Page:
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Careful With Those Inflectors: A Tale of Performance Tuning Rails

newrelic, performance, profiling, rails | Comments

We run our website at on a custom-built Rails 4-based CMS and for a long time I was unhappy with performance of the site. Not that it wasn’t responsive and a huge (and I mean HUGE) improvement over the previous drupal mess, but requests were spending more time than seemed necessary just in the ruby layer. Most requests were spending almost 500ms there according to NewRelic traces.

I installed some tools locally to help track down where and why it was spending so much time each request. The gem rack-mini-profiler got me started and it is a great way to get data on each and every request. This helped me track down some code that was dynamically creating store_accessors for every request. There is an easy way to check if a given stored_attribute exists on a class:


Implementing this check and only adding the store_accessors when needed provided a small performance increase but each request was still spending way too much time in ruby. I spent some time trying to get usable data from flamegraphs and also experimented with adding ‘step’ blocks in my code to help track down where things were slow. The problem I found with rack-mini-profiler was that the rails stack is so deep it makes it very hard to see exacty where the problems are. I still have it installed on a local branch that and I find it very useful in some cases. But for this issue, it left me digging through a convoluted flame graph and I decided to move on.

It was at this point I took a few weeks off from profiling and also took a vacation. Several weeks later I was preparing for a bug day and was getting error traces from New Relic to add to Trello that I revisited the performance issues. We are on Heroku so I decided to switch our free New Relic plan to the plan the provides the paid-level features for a limited number of dynos. What this gave me was access to my new favorite profiling tool: the New Relic thread profiler. I ran the tool for a 5 minute trace and this was the result:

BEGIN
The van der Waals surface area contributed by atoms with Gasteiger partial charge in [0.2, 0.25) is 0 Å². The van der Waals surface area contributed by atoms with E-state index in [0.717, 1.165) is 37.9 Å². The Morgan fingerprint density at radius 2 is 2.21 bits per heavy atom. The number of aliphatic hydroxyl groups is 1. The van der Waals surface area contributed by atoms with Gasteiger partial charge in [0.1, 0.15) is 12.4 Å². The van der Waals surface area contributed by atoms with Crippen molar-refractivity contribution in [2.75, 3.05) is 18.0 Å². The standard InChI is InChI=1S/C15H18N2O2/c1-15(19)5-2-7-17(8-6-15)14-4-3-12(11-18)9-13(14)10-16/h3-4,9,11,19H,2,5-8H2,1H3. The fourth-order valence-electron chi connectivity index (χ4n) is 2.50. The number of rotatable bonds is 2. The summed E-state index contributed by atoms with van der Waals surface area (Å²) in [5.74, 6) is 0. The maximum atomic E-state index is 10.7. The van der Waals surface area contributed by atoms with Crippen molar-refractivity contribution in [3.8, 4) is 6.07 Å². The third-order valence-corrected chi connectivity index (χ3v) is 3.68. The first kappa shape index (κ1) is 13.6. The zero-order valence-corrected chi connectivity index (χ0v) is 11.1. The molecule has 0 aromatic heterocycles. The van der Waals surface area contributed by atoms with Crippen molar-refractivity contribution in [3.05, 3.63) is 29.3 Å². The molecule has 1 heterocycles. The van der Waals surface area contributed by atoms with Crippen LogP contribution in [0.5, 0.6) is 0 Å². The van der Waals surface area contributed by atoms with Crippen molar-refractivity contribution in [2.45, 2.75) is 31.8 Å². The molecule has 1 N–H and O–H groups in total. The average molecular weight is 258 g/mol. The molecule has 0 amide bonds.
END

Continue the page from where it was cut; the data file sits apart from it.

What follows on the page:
I had to uncollapse a few parts of the tree but it’s pretty clear that the request was spending over 56% of the time in the name method on the ContentField model. Which, as it turns out, was a method that was no longer even needed. The offending, extraneous code:

def name
  return super if super.nil? || super.blank?

I think this was added in the initial phases of building our CMS to ensure conformity with seeded names alongside imported field names from Drupal. The drupal importer I wrote handled all the transformations and there are validations so enure that field names are created properly. This method does nothing at all except run downcase, parameterize, and underscore on strings that already conform to that format. And, as it turns out, inflectors don’t come cheap. I removed the method, ran my tests, and deployed a new version of the CMS. The performance increase was noticable immediately:

It’s not everyday that removing 4 lines of code (well, it was really just one) can give you such a boost in performance. Lessons learned:

  1. Careful with those inflectors! They can end up being performance bottlenecks.
  2. Just because it was cached in memcache doesn’t mean the object initialization doesn’t incur the same cost.
  3. NewRelic thread profiling is pretty awesome
  4. rack-mini-profiler combined with flame graphs is an incredible tool that I need to spend more time learning how to use properly.
  5. Careful with adding dynamic stored attributes with an after_initialize. They get added as class methods so only need to be added once.

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